Massé's Way | Music | Salt Lake City Weekly
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Massé's Way

A father helps save his son through music.



As a singer, connecting with someone else's lyrics isn't always easy. For Mike Massé, it was easiest when life was hardest. That's how he found himself at the piano, performing the Beatles' "Let It Be."

When the first frame of Massé's video comes up on YouTube, the look in his eyes is a suckerpunch. As he sits before a black backdrop, his red-rimmed eyes—piercing and light blue on an ordinary day—are dim. Shakily, he says, "About two weeks ago, my sweet baby, 11-month-old Noah, was diagnosed with a malignant brain tumor." After a series of crossfading photos of Mike and Noah in happier times, Massé wishes Noah a happy first birthday, then begins to play. "When I find myself in times of trouble ..."

Speaking to City Weekly via telephone from Denver, where he moved in 2014, Massé breaks down. "Sorry," he says. "I'm a baby." Who wouldn't be, in his shoes? The video was his way of fighting through the fear and pain by doing whatever he could to help Noah. Since the former Salt Lake City public defender surely couldn't sue the tumor into remission, he turned to music.

Massé chose "Let It Be" to acknowledge that he couldn't control the situation, but it "allowed me to take back what control I could," he says. Knowing that talking about Noah would affect his ability to get through the song, he performed before recording the introduction. "I steeled myself, knowing Noah needed it to be good," he says. The final video is nonetheless composed of multiple takes, but "people responded, so it was good enough."

Now, Massé had an edge; he wasn't just another cover artist. He had performed weekly at The Pie Pizzeria's University of Utah location since 1993 in an acoustic duo with bassist/backing vocalist Jeff Hall (currently deputy district attorney under Sim Gill). And in 2008, Massé began posting clips of his spot-on covers of U2, Pink Floyd and Radiohead, garnering real fans and out-of-state bookings—including a gig singing with former Boston guitarist and drummer Barry Goudreau and Sib Hashian. In 2014, Massé quit his 13-year job at the Salt Lake Legal Defenders Association to pursue music full-time.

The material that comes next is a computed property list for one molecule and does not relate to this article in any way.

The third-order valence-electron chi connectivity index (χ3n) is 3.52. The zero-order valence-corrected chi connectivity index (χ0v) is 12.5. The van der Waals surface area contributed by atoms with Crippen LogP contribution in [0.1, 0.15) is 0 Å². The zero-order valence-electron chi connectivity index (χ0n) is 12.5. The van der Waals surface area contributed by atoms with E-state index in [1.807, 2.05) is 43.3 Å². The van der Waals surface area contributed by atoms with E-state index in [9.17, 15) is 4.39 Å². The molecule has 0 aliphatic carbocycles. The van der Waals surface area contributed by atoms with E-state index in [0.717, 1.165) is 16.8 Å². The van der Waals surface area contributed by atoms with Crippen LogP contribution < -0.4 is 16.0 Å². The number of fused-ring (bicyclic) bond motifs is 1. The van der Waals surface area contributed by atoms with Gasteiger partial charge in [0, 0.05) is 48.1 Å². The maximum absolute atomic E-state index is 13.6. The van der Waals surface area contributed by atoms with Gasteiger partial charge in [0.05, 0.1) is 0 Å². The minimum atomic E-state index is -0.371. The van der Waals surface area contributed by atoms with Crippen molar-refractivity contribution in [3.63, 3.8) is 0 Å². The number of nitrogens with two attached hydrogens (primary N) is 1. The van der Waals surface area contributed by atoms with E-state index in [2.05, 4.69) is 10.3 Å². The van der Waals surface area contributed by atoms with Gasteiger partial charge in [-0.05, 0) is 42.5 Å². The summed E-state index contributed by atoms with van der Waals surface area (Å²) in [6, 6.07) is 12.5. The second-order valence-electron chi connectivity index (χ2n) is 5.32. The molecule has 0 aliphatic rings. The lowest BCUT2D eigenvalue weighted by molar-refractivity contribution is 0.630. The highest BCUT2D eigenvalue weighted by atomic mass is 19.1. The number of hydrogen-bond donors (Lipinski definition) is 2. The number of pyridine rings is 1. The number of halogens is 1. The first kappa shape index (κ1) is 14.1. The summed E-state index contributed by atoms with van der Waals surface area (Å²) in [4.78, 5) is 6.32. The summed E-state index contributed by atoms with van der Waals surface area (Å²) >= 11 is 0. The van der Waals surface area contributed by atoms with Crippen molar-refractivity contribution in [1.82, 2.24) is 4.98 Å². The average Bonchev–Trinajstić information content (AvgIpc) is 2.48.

When Massé says people responded, it's an understatement. "Let It Be" went viral, and was picked up by the Dutch viral video site This went a long way toward raising the money needed for Noah, who, after two major surgeries and several months of chemotherapy, is now cancer-free. The only remaining hurdle was catching up developmentally; Noah didn't walk or talk until he was 2 and a half. But after one four-hour session at the Intensive Physical Therapy Institute (IPTI) of Utah, Massé says, now fighting happy-tears, "Noah walked to me for the first time."

Noah's treatment is ongoing and expensive, so Massé continues to raise money through Of course, the uncanny quality of his music, and the increased exposure it received after "Let It Be," continues to help Massé and his wife, Valia, with their bills. He's developed a reputation as a world-class cover artist, with 125 videos, more than 151,000 subscribers and incredible view counts. "Let It Be" has nearly 850,000, and it's only the 11th most popular video on the channel behind clips like Radiohead's "Creep" (1.4 million), Simon & Garfunkel's "The Sound of Silence" (1.7 million) and the big one, Toto's "Africa," a version so compelling that it's nearing 7.4 million views. Massé now plays every weekend, often flying around the country—and the globe. In August, he was able to travel to the Netherlands to connect with his Dutch fans in person.

Most importantly, it's all enabled the couple to connect with their son. This week, Massé and Noah are in town so Noah can work more with IPTI. While here, Massé will perform two shows—including a return to The Pie. He encourages people to come early; "Last time, there was a line up the stairs and down the street."